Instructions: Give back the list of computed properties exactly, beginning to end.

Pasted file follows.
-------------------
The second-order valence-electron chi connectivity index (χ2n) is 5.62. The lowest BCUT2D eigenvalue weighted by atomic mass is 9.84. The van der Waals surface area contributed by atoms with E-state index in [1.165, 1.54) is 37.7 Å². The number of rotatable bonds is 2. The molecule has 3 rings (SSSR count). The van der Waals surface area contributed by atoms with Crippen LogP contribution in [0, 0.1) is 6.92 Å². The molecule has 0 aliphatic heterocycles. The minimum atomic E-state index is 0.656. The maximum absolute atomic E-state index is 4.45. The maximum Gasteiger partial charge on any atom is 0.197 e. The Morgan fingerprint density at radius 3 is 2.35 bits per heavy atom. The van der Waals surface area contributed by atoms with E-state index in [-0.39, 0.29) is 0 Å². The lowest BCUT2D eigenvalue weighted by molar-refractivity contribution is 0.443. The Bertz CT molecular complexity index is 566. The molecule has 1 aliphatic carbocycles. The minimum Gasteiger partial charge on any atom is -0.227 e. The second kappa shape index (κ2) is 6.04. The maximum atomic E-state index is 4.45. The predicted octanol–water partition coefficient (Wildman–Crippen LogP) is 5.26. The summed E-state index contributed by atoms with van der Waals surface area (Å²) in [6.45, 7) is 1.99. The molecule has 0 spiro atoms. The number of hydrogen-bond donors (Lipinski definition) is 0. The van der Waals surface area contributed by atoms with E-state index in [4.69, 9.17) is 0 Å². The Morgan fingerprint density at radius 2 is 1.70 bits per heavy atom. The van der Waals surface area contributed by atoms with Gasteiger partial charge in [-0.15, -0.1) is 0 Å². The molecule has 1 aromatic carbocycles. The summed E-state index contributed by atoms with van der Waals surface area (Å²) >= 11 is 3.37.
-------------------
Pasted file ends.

The second-order valence-electron chi connectivity index (χ2n) is 5.62. The lowest BCUT2D eigenvalue weighted by atomic mass is 9.84. The van der Waals surface area contributed by atoms with E-state index in [1.165, 1.54) is 37.7 Å². The number of rotatable bonds is 2. The molecule has 3 rings (SSSR count). The van der Waals surface area contributed by atoms with Crippen LogP contribution in [0, 0.1) is 6.92 Å². The molecule has 0 aliphatic heterocycles. The minimum atomic E-state index is 0.656. The maximum absolute atomic E-state index is 4.45. The maximum Gasteiger partial charge on any atom is 0.197 e. The Morgan fingerprint density at radius 3 is 2.35 bits per heavy atom. The van der Waals surface area contributed by atoms with E-state index in [-0.39, 0.29) is 0 Å². The lowest BCUT2D eigenvalue weighted by molar-refractivity contribution is 0.443. The Bertz CT molecular complexity index is 566. The molecule has 1 aliphatic carbocycles. The minimum Gasteiger partial charge on any atom is -0.227 e. The second kappa shape index (κ2) is 6.04. The maximum atomic E-state index is 4.45. The predicted octanol–water partition coefficient (Wildman–Crippen LogP) is 5.26. The summed E-state index contributed by atoms with van der Waals surface area (Å²) in [6.45, 7) is 1.99. The molecule has 0 spiro atoms. The number of hydrogen-bond donors (Lipinski definition) is 0. The van der Waals surface area contributed by atoms with E-state index in [4.69, 9.17) is 0 Å². The Morgan fingerprint density at radius 2 is 1.70 bits per heavy atom. The van der Waals surface area contributed by atoms with Gasteiger partial charge in [-0.15, -0.1) is 0 Å². The molecule has 1 aromatic carbocycles. The summed E-state index contributed by atoms with van der Waals surface area (Å²) >= 11 is 3.37.